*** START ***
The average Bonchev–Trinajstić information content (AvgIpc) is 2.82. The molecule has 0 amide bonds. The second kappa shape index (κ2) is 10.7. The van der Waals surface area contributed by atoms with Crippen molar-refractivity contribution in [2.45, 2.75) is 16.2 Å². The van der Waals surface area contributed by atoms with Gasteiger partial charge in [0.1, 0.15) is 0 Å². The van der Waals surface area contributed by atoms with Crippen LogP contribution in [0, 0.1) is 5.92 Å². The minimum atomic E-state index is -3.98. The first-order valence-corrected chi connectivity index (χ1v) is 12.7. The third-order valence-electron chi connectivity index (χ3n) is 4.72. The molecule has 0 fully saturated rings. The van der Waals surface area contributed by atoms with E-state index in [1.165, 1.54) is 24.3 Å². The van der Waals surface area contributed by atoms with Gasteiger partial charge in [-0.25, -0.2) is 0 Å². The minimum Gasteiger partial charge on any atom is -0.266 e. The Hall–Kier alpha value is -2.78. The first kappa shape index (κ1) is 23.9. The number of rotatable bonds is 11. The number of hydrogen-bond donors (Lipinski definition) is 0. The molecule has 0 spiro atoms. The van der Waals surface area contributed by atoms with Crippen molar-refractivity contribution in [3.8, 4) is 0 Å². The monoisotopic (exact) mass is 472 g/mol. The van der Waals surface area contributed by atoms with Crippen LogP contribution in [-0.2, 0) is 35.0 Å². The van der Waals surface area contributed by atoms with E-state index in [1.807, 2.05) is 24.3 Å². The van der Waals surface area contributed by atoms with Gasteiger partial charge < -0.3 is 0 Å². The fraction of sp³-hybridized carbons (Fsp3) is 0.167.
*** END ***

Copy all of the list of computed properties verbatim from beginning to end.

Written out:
The average Bonchev–Trinajstić information content (AvgIpc) is 2.82. The molecule has 0 amide bonds. The second kappa shape index (κ2) is 10.7. The van der Waals surface area contributed by atoms with Crippen molar-refractivity contribution in [2.45, 2.75) is 16.2 Å². The van der Waals surface area contributed by atoms with Gasteiger partial charge in [0.1, 0.15) is 0 Å². The van der Waals surface area contributed by atoms with Crippen LogP contribution in [0, 0.1) is 5.92 Å². The minimum atomic E-state index is -3.98. The first-order valence-corrected chi connectivity index (χ1v) is 12.7. The third-order valence-electron chi connectivity index (χ3n) is 4.72. The molecule has 0 fully saturated rings. The van der Waals surface area contributed by atoms with E-state index in [1.165, 1.54) is 24.3 Å². The van der Waals surface area contributed by atoms with Gasteiger partial charge in [-0.25, -0.2) is 0 Å². The minimum Gasteiger partial charge on any atom is -0.266 e. The Hall–Kier alpha value is -2.78. The first kappa shape index (κ1) is 23.9. The number of rotatable bonds is 11. The number of hydrogen-bond donors (Lipinski definition) is 0. The molecule has 0 spiro atoms. The van der Waals surface area contributed by atoms with Crippen molar-refractivity contribution in [3.8, 4) is 0 Å². The monoisotopic (exact) mass is 472 g/mol. The van der Waals surface area contributed by atoms with Crippen LogP contribution in [-0.2, 0) is 35.0 Å². The van der Waals surface area contributed by atoms with E-state index in [1.807, 2.05) is 24.3 Å². The van der Waals surface area contributed by atoms with Gasteiger partial charge < -0.3 is 0 Å². The fraction of sp³-hybridized carbons (Fsp3) is 0.167.